False economy

Failing to invest in after-the-event insurance – as still happens in one in four cases – is leaving personal injury firms at risk of being sued by losing clients. Here, three experts give their views on best practice

By failing to take out after-the-event (ATE) cover when working on a conditional fee arrangement (CFA), personal injury firms are leaving themselves wide open to claims from their own clients.

It is widely agreed that ATE premium rates are sky high, yet solicitors are under an obligation to at least inform clients of their funding options when it comes to CFAs.

An ATE premium will cover the client for financial losses were they to lose the case. But failing to take out the cover could leave the aggrieved party looking to recoup losses from another source – the advising firm.

Richard Langton, head of funding with Russell Jones & Walker, says insurers have put solicitors in a difficult position – unable to get reasonably priced ATE cover and leaving firms open to professional negligence claims.

Jane Jarman, senior lecturer in law at Nottingham Law School, says clients are being left financially exposed and looking for financial redress when things go wrong.

And Paul Hurley, business development and marketing manager for legal expenses insurer ARAG Legal Services, says solicitors must get their act together and look for cover earlier on in the proceedings to secure a decent rate.

One thing is for sure, there is a storm brewing in the ATE market and firms could end up paying a very high price.

Richard Langton, head of funding, Russell Jones & Walker

The Solicitors Regulation Authority will soon report on ‘speccing’- the practice whereby firms fund claims using a CFA, but without purchasing ATE cover against the defendant’s costs. Why do they do it?This practice is absolute folly. Almost all ATE providers insist that the solicitor does not cherry pick. Failure to insure one case could invalidate all policies that the solicitor does buy for other clients’ riskier cases. Such firms must be timid in negotiations, invariably accepting the highest offer the insurer is prepared to make, forever fearful that failing to beat a Part 36 offer will expose their vulnerable position.

With the sophisticated management information insurance companies now gather, they will have already pinpointed those firms that routinely claim success fees but no ATE premium for low ball settlement offers. Liability insurers always offer lower damages to firms they know never litigate.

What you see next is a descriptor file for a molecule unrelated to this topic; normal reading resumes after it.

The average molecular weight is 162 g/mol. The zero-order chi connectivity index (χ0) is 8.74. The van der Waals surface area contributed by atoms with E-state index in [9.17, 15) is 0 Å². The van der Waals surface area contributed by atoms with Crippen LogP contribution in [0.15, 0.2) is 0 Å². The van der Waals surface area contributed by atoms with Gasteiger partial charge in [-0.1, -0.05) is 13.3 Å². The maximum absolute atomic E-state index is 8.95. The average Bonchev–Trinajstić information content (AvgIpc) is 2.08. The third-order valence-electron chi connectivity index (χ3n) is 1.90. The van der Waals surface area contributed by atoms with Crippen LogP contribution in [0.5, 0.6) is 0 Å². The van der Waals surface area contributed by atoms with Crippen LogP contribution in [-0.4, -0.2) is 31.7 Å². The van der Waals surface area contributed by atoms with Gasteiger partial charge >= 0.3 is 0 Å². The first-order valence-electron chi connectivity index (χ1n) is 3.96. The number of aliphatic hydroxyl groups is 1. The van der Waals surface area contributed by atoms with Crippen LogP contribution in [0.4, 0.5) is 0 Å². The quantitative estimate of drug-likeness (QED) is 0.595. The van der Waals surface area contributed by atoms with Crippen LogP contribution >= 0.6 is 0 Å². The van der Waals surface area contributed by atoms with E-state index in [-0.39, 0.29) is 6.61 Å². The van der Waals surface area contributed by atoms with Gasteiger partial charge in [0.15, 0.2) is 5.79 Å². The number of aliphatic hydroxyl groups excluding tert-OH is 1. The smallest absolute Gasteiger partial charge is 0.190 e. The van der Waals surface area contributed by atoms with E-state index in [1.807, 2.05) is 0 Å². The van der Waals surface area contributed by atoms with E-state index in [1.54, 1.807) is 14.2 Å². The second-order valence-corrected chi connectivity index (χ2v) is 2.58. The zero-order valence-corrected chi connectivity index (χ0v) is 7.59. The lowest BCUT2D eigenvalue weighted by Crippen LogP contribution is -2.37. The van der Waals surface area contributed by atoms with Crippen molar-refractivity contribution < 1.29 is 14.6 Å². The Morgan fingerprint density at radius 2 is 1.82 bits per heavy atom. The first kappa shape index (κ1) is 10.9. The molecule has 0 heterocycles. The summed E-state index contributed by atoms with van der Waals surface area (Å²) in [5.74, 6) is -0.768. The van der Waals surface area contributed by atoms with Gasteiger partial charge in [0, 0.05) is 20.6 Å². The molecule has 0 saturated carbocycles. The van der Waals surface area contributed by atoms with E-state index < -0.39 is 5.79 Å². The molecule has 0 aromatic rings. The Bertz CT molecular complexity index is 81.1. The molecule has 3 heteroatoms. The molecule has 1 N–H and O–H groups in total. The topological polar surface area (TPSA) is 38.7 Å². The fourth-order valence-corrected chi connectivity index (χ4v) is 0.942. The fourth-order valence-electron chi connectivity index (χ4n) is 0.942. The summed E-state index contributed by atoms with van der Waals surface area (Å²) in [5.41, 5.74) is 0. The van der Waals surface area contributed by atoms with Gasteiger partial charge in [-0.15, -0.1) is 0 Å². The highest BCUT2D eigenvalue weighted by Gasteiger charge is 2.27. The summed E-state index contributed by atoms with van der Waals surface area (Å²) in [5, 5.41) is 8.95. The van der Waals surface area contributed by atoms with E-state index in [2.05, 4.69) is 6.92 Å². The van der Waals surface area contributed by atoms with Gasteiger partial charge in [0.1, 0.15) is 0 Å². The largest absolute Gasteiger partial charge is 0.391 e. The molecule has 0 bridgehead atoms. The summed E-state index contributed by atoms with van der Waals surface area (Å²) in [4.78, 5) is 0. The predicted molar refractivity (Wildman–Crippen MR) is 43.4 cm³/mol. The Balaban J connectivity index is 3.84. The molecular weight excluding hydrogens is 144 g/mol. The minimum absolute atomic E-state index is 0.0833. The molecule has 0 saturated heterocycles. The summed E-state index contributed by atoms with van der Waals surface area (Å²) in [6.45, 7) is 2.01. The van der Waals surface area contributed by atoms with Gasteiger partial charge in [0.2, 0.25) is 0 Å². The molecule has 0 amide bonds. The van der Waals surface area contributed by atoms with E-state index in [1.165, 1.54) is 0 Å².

Maybe they could take out ATE at the point of issue when negotiations break down? While there is a certain attraction to such an insurance scheme, in practice I am not aware of any mainstream ATE provider offering this cover routinely. In any event, the premium for such a policy would likely be extremely high and meet with vigorous objections from the paying party in due course. There are plenty of ATE providers that run 100 per cent deferred premium schemes and it seems unlikely that speccing is down to the particular firm of solicitors having a poor track record. A firm with a track record so poor that it cannot get ATE cover should not be practising personal injury law.

Much more likely they are sick and tired of the relentless continuation of the costs war carried out by the liability insurers and their tame solicitors and cost negotiators. Claimant law firms – my own included – receive on a daily basis challenges to ATE premium levels, almost invariably linked with a spurious challenge to the recovery of any costs at all. Claimant solicitors must be robust in response to these ATE challenges. We often make more money out of recovering costs than we do out of the original proceedings, so it can be turned to an advantage.